It’s OK to sit on your arse for a while…

I had a conversation with one of my singing students recently about the balance between work and play. She’d pushed herself to take every opportunity that comes her way even if she doesn’t want to do it. The whole experience had left her drained with nothing left to give and no joy left in her work. She wanted to know what to do next… She was quite surprised when I replied “do nothing, sit on your arse for a while and enjoy it!”

We have an obsession in our culture that we must be doing something all the time. We must be seen to be busy and proactive because apparently it looks good. But does constant “busyness” produce good quality fruit? As a performer, I’ve always found that there is a fine line between not enough and too much performing. There comes a point where you can fall out of love with your work and become tired of the material you sing. The joy of performing disappears and you start to wonder why you are carrying on…

Not every opportunity that is offered to us is beneficial. We need to learn that and exercise our right to say “no”. Saying no won’t make us look bad, but shows that we are in control and can exercise restraint. I’ve worked with some acts that say yes to everything and then end up letting people down. They get known as unreliable or disorganised: labels that can stick and ruin a career. The worst that can happen is that you give a bad performance because you’re so tired that you can’t perform well. Often these performances don’t help our self-esteem as we don’t feel that we’ve given our best and they leave us feeling doubtful of our abilities. Driving yourself to the point of illness won’t help in the long run, it’s not honourable to yourself, others or to God.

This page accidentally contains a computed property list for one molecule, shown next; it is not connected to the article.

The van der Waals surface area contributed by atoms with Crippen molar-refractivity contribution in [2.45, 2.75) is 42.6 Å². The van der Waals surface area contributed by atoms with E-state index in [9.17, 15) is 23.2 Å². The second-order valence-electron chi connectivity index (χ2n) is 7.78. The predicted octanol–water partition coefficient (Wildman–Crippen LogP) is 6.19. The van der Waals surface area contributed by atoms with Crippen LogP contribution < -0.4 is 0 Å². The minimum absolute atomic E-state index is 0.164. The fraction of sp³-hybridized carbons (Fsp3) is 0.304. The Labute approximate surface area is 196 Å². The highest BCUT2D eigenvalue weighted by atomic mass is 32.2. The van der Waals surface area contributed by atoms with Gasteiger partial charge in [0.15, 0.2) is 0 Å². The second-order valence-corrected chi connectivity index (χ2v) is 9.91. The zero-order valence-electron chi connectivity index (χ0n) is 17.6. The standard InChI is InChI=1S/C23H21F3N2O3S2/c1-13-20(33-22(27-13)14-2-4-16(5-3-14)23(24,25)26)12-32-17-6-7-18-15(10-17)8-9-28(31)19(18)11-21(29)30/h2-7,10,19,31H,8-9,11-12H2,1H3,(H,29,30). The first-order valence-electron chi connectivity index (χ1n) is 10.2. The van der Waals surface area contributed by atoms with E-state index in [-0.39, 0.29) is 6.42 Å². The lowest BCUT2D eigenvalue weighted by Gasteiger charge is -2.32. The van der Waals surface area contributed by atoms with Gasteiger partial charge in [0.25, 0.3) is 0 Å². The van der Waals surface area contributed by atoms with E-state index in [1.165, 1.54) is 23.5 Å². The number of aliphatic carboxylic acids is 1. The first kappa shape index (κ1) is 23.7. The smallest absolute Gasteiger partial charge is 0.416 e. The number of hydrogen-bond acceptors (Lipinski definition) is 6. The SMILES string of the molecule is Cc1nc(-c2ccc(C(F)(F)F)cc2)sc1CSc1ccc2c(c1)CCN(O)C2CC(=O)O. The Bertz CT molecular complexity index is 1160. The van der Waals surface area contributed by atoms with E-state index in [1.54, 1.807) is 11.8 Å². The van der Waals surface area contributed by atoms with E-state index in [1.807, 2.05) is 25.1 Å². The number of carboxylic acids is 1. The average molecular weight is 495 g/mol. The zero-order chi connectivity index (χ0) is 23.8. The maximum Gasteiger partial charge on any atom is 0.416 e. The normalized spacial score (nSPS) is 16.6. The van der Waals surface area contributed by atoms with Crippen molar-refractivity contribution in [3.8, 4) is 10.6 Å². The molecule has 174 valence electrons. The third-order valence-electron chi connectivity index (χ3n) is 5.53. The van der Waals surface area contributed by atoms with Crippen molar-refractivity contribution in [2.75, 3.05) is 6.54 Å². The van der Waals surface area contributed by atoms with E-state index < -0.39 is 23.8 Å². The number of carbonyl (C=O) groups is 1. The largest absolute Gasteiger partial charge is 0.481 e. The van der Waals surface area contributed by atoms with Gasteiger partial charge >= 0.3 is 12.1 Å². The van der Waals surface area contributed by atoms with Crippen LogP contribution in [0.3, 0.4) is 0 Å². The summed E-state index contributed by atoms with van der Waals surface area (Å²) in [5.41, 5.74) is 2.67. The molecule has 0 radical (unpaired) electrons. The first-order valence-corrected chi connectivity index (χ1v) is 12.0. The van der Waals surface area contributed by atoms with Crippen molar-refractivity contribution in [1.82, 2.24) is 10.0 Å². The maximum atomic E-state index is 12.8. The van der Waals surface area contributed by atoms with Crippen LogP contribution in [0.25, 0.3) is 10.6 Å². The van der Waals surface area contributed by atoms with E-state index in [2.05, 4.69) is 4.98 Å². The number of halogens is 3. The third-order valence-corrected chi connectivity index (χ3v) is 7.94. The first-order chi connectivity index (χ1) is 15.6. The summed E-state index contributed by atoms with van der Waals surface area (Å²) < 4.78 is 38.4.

Sitting on your arse for a while helps you to stop and listen to how you are feeling. It can help you sort your thoughts out and see the situation clearly. The opportunity for silence has often helped me to reconnect with my creative side and ponder on the things I’d like to write about. Creativity often comes when you sit back and let it happen on its own.  Also, if you get known as someone who will always do something, you only make a rod for your own back. Are you denying someone else the chance to have a go and see what skills they have? Doing nothing also gives you the chance to relax and do something that doesn’t involve work. The most interesting people aren’t those who work all the time, but those who have a life outside work because they have other experiences and interests. These outside interests can provide new routes and material for creativity.

So next time you open your mouth to say “yes” to something, stop and think! There’s a rather telling Celtic saying “do few things and do them well” A good lesson to learn…?

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